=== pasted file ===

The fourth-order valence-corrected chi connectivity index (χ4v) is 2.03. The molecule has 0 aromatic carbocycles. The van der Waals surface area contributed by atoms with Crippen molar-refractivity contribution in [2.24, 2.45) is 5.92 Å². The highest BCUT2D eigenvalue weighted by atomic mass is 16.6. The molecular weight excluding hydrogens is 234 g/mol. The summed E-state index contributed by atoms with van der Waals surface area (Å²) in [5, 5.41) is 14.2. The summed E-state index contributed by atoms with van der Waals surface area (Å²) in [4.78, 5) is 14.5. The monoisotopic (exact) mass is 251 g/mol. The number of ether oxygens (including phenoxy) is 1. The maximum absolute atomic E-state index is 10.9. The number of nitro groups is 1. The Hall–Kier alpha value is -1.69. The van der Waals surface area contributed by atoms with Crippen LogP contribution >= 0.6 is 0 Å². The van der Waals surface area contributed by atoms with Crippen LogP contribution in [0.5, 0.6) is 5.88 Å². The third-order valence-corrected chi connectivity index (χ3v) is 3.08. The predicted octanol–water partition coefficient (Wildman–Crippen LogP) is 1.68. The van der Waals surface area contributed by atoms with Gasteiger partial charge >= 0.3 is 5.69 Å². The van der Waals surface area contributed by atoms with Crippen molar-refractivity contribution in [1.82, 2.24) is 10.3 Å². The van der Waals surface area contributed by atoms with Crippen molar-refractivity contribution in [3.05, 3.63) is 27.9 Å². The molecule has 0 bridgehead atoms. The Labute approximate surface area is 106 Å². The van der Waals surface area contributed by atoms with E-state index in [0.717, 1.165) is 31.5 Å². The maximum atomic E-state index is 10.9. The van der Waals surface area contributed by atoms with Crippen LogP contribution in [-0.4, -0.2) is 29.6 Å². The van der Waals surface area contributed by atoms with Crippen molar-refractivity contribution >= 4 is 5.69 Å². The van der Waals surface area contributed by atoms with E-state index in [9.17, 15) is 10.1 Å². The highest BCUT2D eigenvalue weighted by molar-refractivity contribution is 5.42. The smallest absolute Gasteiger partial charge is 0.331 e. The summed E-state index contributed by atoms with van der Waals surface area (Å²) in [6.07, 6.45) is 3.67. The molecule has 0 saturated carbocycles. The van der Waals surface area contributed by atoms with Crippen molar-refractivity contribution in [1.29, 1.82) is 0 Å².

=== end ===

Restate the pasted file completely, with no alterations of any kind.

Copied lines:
The fourth-order valence-corrected chi connectivity index (χ4v) is 2.03. The molecule has 0 aromatic carbocycles. The van der Waals surface area contributed by atoms with Crippen molar-refractivity contribution in [2.24, 2.45) is 5.92 Å². The highest BCUT2D eigenvalue weighted by atomic mass is 16.6. The molecular weight excluding hydrogens is 234 g/mol. The summed E-state index contributed by atoms with van der Waals surface area (Å²) in [5, 5.41) is 14.2. The summed E-state index contributed by atoms with van der Waals surface area (Å²) in [4.78, 5) is 14.5. The monoisotopic (exact) mass is 251 g/mol. The number of ether oxygens (including phenoxy) is 1. The maximum absolute atomic E-state index is 10.9. The number of nitro groups is 1. The Hall–Kier alpha value is -1.69. The van der Waals surface area contributed by atoms with Crippen LogP contribution >= 0.6 is 0 Å². The van der Waals surface area contributed by atoms with Crippen LogP contribution in [0.5, 0.6) is 5.88 Å². The third-order valence-corrected chi connectivity index (χ3v) is 3.08. The predicted octanol–water partition coefficient (Wildman–Crippen LogP) is 1.68. The van der Waals surface area contributed by atoms with Gasteiger partial charge >= 0.3 is 5.69 Å². The van der Waals surface area contributed by atoms with Crippen molar-refractivity contribution in [1.82, 2.24) is 10.3 Å². The van der Waals surface area contributed by atoms with Crippen molar-refractivity contribution in [3.05, 3.63) is 27.9 Å². The molecule has 0 bridgehead atoms. The Labute approximate surface area is 106 Å². The van der Waals surface area contributed by atoms with E-state index in [0.717, 1.165) is 31.5 Å². The maximum atomic E-state index is 10.9. The van der Waals surface area contributed by atoms with Crippen LogP contribution in [-0.4, -0.2) is 29.6 Å². The van der Waals surface area contributed by atoms with Crippen molar-refractivity contribution >= 4 is 5.69 Å². The van der Waals surface area contributed by atoms with E-state index in [9.17, 15) is 10.1 Å². The highest BCUT2D eigenvalue weighted by molar-refractivity contribution is 5.42. The smallest absolute Gasteiger partial charge is 0.331 e. The summed E-state index contributed by atoms with van der Waals surface area (Å²) in [6.07, 6.45) is 3.67. The molecule has 0 saturated carbocycles. The van der Waals surface area contributed by atoms with Crippen molar-refractivity contribution in [1.29, 1.82) is 0 Å².